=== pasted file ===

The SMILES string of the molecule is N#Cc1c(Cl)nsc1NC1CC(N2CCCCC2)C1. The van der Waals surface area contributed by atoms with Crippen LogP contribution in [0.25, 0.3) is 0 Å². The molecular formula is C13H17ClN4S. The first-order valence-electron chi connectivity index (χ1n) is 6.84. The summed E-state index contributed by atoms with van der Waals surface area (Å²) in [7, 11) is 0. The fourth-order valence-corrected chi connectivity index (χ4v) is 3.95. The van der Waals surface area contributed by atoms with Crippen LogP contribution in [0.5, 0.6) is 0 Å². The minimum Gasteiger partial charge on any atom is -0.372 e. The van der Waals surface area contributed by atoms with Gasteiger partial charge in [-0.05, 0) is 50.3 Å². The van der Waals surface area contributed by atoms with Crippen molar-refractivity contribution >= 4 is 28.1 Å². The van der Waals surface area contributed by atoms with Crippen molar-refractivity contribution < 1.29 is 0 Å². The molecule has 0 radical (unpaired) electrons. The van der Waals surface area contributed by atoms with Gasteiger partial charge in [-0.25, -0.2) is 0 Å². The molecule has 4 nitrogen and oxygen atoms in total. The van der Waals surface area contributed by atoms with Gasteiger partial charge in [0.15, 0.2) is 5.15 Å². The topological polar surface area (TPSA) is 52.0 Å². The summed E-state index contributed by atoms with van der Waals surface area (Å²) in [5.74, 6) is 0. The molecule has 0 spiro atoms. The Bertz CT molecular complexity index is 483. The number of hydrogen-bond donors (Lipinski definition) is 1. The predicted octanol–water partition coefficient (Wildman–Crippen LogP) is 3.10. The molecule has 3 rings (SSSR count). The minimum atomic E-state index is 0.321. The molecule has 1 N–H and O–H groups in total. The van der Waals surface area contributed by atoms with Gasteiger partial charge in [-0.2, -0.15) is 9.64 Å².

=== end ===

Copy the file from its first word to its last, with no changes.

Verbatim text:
The SMILES string of the molecule is N#Cc1c(Cl)nsc1NC1CC(N2CCCCC2)C1. The van der Waals surface area contributed by atoms with Crippen LogP contribution in [0.25, 0.3) is 0 Å². The molecular formula is C13H17ClN4S. The first-order valence-electron chi connectivity index (χ1n) is 6.84. The summed E-state index contributed by atoms with van der Waals surface area (Å²) in [7, 11) is 0. The fourth-order valence-corrected chi connectivity index (χ4v) is 3.95. The van der Waals surface area contributed by atoms with Crippen LogP contribution in [0.5, 0.6) is 0 Å². The minimum Gasteiger partial charge on any atom is -0.372 e. The van der Waals surface area contributed by atoms with Gasteiger partial charge in [-0.05, 0) is 50.3 Å². The van der Waals surface area contributed by atoms with Crippen molar-refractivity contribution >= 4 is 28.1 Å². The van der Waals surface area contributed by atoms with Crippen molar-refractivity contribution < 1.29 is 0 Å². The molecule has 0 radical (unpaired) electrons. The van der Waals surface area contributed by atoms with Gasteiger partial charge in [-0.25, -0.2) is 0 Å². The molecule has 4 nitrogen and oxygen atoms in total. The van der Waals surface area contributed by atoms with Gasteiger partial charge in [0.15, 0.2) is 5.15 Å². The topological polar surface area (TPSA) is 52.0 Å². The summed E-state index contributed by atoms with van der Waals surface area (Å²) in [5.74, 6) is 0. The molecule has 0 spiro atoms. The Bertz CT molecular complexity index is 483. The number of hydrogen-bond donors (Lipinski definition) is 1. The predicted octanol–water partition coefficient (Wildman–Crippen LogP) is 3.10. The molecule has 3 rings (SSSR count). The minimum atomic E-state index is 0.321. The molecule has 1 N–H and O–H groups in total. The van der Waals surface area contributed by atoms with Gasteiger partial charge in [-0.2, -0.15) is 9.64 Å².